Exposure to domestic banks can be achieved through a number of ETFs, including State Street‘s SPDR KBW Bank ETF (KBE). This fund’s top holdings show’s overlap with Tepper’s fund, including: Citigroup, Bank of America, Wells Fargo, SunTrust Banks, and Fifth Third Bancorp. With 25 holdings, KBE divides its assets relatively evenly into giant, large, and medium market cap firms. Anyone who owned this ETF in the beginning of 2010 has likely been quite pleased; the fund is up about 20% YTD.
HOLDRS Merrill Lynch Semiconductor (SMH)
The third quarter of 2010 marked a new path for Tepper and his fund. As Appaloosa slowly exited massive financial stakes, it moved assets into large cap tech equities. In fact, the third largest tech buy for this most recent quarter came in the form of a roughly $52 million purchase of the SMH HOLDR. Along with purchasing a large amount of the ETF itself, Tepper also doubled down by acquiring a number of SMH’s fundamental holdings. These companies include: Texas Instruments, Intel, Applied Materials, Analog Devices, and Altera. With the explosion of demand for smartphones, and the inevitable move to cloud computing, these semiconductor firms could surge in the coming years, as new technologies will demand more and more from this industry [see also Three ETFs For Smart Phone Exposure].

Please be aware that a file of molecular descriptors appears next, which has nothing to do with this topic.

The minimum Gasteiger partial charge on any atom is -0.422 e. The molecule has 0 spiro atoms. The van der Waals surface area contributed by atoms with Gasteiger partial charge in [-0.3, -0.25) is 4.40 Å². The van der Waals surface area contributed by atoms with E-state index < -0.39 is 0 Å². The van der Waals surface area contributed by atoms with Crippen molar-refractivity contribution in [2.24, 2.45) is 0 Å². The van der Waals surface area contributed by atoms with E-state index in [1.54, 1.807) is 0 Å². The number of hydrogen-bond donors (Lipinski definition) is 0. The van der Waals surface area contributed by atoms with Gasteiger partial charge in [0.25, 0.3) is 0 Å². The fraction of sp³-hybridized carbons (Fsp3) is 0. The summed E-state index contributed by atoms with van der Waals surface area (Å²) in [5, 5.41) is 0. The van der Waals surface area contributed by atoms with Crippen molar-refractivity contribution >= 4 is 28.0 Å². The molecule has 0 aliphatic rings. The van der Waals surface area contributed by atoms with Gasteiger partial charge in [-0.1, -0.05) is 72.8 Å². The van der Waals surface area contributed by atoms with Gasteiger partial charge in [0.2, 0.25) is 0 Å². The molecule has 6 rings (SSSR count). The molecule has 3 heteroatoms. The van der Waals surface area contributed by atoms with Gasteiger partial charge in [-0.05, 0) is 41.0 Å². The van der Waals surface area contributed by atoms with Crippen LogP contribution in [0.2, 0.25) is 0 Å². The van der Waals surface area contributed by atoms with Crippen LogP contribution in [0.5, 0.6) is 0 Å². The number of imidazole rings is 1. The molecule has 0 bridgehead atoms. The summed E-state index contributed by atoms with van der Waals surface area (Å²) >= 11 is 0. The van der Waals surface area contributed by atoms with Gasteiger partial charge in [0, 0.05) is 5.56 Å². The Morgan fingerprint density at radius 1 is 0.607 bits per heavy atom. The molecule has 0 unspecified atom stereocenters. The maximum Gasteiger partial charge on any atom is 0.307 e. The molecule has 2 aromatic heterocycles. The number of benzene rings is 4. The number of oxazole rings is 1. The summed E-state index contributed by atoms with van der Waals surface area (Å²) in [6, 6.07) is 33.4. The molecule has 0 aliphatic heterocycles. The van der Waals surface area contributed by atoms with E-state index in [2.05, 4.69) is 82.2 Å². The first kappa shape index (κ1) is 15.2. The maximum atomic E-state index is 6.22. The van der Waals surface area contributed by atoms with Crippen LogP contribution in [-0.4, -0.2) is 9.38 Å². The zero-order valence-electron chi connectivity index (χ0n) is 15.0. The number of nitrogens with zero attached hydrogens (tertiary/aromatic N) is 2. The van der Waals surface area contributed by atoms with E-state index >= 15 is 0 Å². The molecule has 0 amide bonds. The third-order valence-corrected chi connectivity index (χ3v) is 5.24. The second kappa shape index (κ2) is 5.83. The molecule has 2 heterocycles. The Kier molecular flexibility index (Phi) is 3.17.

This HOLDR is home to the big players in the semiconductor industry, with Texas Instruments (22%), Intel (21%), and Applied Materials (11%) accounting for the top three holdings. The fund allocates all of its assets within the U.S. while focusing on large and medium market cap companies. Up to this point in 2010, SMH has returned about 13%, and also makes a healthy dividend payment [see also Semiconductor ETF Gets A Makeover].
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Disclosure: Photo courtesy of Joey Gannon. Jared is long PFE.